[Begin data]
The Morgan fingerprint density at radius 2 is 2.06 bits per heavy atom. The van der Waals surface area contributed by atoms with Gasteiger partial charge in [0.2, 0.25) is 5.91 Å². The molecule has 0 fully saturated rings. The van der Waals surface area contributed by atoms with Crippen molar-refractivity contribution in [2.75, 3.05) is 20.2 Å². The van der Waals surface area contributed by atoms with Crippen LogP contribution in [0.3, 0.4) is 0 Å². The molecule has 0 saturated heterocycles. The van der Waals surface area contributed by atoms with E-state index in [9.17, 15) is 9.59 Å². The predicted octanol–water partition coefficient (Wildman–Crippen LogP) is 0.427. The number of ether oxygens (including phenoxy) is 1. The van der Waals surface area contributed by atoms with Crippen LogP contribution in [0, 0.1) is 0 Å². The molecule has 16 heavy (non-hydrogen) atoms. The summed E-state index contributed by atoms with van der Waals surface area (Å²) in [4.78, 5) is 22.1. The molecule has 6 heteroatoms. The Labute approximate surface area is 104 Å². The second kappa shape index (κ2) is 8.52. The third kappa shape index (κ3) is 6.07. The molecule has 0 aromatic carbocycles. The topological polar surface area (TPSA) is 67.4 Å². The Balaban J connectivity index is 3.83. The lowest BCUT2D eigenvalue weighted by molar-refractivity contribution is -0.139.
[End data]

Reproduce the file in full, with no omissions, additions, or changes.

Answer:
The Morgan fingerprint density at radius 2 is 2.06 bits per heavy atom. The van der Waals surface area contributed by atoms with Gasteiger partial charge in [0.2, 0.25) is 5.91 Å². The molecule has 0 fully saturated rings. The van der Waals surface area contributed by atoms with Crippen molar-refractivity contribution in [2.75, 3.05) is 20.2 Å². The van der Waals surface area contributed by atoms with Crippen LogP contribution in [0.3, 0.4) is 0 Å². The molecule has 0 saturated heterocycles. The van der Waals surface area contributed by atoms with E-state index in [9.17, 15) is 9.59 Å². The predicted octanol–water partition coefficient (Wildman–Crippen LogP) is 0.427. The number of ether oxygens (including phenoxy) is 1. The van der Waals surface area contributed by atoms with Crippen LogP contribution in [0, 0.1) is 0 Å². The molecule has 16 heavy (non-hydrogen) atoms. The summed E-state index contributed by atoms with van der Waals surface area (Å²) in [4.78, 5) is 22.1. The molecule has 6 heteroatoms. The Labute approximate surface area is 104 Å². The second kappa shape index (κ2) is 8.52. The third kappa shape index (κ3) is 6.07. The molecule has 0 aromatic carbocycles. The topological polar surface area (TPSA) is 67.4 Å². The Balaban J connectivity index is 3.83. The lowest BCUT2D eigenvalue weighted by molar-refractivity contribution is -0.139.